Severe dehydration can cause lack of blood flow to your kidneys and can cause acute kidney failure.
It is important to make sure you are staying hydrated. Most individuals should aim for around 1.5 liters of fluid per day. However, if you are exercising, pregnant or breast feeding or you are in hot and humid weather you will need extra fluids. Certain diseases or health conditions may need you to limit your fluid intake as well. So talk to your physician or registered dietitian on how much fluids you should be aiming for per day.
Did you know?
One of the main functions of the kidneys is to filter excess water and wastes from your body. Around 180 liters of fluid are filtered daily by the kidneys. With a typical healthy adult only 1 to 2 liters per day of this filtered fluid is removed from the body as urine.
2. Eat More Fruits and Vegetables
Many studies show that eating a diet that contains a high intake of fruits and vegetables may help to prevent kidney disease.
The Dash diet in particular has been associated with a lower risk of rapid kidney decline among those with high blood pressure. The Dash diet consists of a diet rich in fruits and vegetables, low fat dairy products, lower intake of total and saturated fats, cholesterol, and less sugar sweetened products.
3. Manage Your Health and Know Your Risk Factors
Did you know that diabetes and high blood pressure are the leading causes of kidney disease? When your blood sugars or blood pressure is out of control it puts stress on your kidneys and causes damage. About 1/3 of diabetic patients will develop kidney disease. It is important that if you have diabetes you should have your kidneys checked yearly. Keeping your blood sugar and blood pressure well regulated can help prevent kidney damage. Both diabetes and high blood pressure can be managed with dietary changes, talk with a registered dietitian today to take better control of your health.
4. Drink Alcohol in Moderation
Alcohol can offer some health benefits if consumed in moderation. Having too much alcohol can damage your kidneys, heart and other organs. Studies have shown that heavy alcohol consumption is associated with kidney impairment.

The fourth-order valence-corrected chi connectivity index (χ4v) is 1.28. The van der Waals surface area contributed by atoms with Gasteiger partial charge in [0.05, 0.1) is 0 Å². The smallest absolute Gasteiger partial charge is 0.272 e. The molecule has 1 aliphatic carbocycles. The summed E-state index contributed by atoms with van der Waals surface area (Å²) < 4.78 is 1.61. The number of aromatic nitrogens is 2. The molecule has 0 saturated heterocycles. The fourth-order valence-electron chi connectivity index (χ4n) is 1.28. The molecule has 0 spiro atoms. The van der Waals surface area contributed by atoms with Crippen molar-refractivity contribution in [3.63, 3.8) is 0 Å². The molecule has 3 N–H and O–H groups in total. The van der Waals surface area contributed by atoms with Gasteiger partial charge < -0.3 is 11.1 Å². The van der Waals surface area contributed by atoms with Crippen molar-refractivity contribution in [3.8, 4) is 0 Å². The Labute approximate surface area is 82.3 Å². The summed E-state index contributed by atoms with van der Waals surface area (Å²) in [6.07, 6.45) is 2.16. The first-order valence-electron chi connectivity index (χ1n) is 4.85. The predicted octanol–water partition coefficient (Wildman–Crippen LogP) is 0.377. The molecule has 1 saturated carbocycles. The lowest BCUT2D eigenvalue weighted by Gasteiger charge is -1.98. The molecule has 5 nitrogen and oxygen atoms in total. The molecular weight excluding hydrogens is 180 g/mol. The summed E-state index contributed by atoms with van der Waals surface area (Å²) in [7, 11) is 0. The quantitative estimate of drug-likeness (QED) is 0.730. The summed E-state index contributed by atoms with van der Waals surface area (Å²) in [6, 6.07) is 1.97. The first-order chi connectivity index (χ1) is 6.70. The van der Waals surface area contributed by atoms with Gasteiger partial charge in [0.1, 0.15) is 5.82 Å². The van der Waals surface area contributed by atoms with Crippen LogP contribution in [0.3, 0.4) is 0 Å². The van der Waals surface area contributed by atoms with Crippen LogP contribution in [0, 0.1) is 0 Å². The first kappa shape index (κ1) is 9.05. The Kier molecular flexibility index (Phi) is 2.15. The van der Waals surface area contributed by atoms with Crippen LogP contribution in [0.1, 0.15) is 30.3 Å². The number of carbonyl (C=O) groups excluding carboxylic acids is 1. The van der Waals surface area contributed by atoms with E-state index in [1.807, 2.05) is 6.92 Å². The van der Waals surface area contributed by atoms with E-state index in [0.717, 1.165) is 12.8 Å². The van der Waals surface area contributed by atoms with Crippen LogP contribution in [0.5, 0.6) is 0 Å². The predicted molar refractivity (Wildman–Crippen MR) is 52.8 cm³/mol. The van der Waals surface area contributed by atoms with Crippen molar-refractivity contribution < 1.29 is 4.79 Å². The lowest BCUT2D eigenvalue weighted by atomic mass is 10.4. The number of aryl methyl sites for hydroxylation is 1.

Stick to the recommend amount of alcohol per day of 1 drink per day for women and for men over the age of 65 and 2 drinks per day for men under the age of 65, as recommended by the Dietary Guidelines for Americans, 2015-2020.
As a reminder, 1 drink is considered: 12 fluid ounces of beer, 5 fluid ounces of wine or 1.5 fluid ounces of distilled spirits.
5. Maintain a Healthy Weight
In 2014 nearly 600 million people worldwide were considered obese. Obesity increases the risk factors for kidney disease such as diabetes and high blood pressure and also has a direct impact on the development of chronic kidney disease.
Luckily this is one thing that you can manage by eating well and exercising. Maintaining a healthy weight can dramatically help you in reducing the risk of developing chronic health conditions such as diabetes, high blood pressure and kidney disease. Work with a health care practitioner such as a registered dietitian or physician to help you reach your healthy and happy weight.
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Foster MC. Lifestyle factors and indices of kidney function in the Framingham Heart Study. Am J Nephrol. 2015;41:267-274.
Csaba PK. Obesity and Kidney Disease: Hidden Consequences of the Epidemic. J of Renal Nutrition. 2017;27:75-77.
Alessandra Buja. Is Moderate Alcohol Consumption a Risk Factor for Kidney Function Decline? A Systematic Review of Observational Studies. J of Renal Nutrition. 2014;24:224-235.
Shu Ning Wai. Dietary Patterns and Clinical Outcomes in Chronic Kidney Disease: The CKD.QLD Nutrition Study. J of Renal Nutrition. December 8th,2016; Online Article.